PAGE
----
Every once in a while, a show comes out that captures the attention of the entire woman-aligned queer community. One day there’s a show you’ve never even heard of, and the next it’s all over your Twitter and TikTok feeds, not just because the main characters were hot and gay, but because the show just feels real. As we start to see more lesbian representation in shows, it is interesting to note that not all of these shows receive the same treatment. So what sets some shows apart from the rest?

A perfect case study is to look at the success of A League of Their Own, which arguably has the highest rate of queer viewership since The L Word (Note that this is purely a personal analysis based on qualitative factors, and could very well be incorrect). While The L Word was marketed as essentially Sex and the City for lesbians, nobody was quite as confident that A League of Their Own was filled with lesbians. That made it an even bigger surprise when it took over the queer corner of the internet. They’re incredibly different– one is about being rich, the other baseball– but they have more similarities than just a supposedly straight girl’s life changing kiss at a party, and I would argue that it’s their similarities that brought both of them their success.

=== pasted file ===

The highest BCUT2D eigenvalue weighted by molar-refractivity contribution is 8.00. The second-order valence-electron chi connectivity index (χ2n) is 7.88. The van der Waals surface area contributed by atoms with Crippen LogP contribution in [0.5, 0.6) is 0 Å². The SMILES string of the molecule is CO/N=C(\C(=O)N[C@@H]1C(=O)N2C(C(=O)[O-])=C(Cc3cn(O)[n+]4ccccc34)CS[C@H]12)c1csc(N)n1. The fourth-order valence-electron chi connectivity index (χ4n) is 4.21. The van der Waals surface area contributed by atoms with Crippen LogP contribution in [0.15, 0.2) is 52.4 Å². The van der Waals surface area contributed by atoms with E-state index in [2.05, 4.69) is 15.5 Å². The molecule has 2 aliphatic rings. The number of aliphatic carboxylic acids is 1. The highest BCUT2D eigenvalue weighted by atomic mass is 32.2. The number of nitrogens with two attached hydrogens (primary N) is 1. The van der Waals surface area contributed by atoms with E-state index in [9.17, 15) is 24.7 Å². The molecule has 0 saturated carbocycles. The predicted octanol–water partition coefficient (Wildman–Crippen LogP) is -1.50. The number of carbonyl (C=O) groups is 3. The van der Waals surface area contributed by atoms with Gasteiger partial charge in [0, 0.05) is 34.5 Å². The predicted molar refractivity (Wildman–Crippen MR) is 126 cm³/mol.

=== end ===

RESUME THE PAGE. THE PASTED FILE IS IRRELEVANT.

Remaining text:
1. An Introduction to the Queer World

When other shows try to have queer representation, they take a queer person and place them in a world that is straight except for their singular romantic interest. The Wilds had Toni and Shelby on an island, First Kill had Calliope and Juliette, in Killing Eve, Villanelle and Eve only had each other. Aloto and tlw created a script where the majority of named characters were lesbians, meaning that there were multiple romantic opportunities and friendship opportunities. This density of queer characters is something that also made Batwoman special.

What sets these two shows apart is that they took an ostensibly straight character– Carson Shaw (Abbi Jacobson) and Jenny Schecter (Mia Kirshner), respectively– and placed them in a majority gay world. Learning what a lesbian was opened up both of their worlds, and we found out that they were queer. We accompanied them on their journeys into an unknown world and were able to learn right along with them. This element of emotion connects with baby gays and seasoned lesbians alike. 

  1. Friendships at the Forefront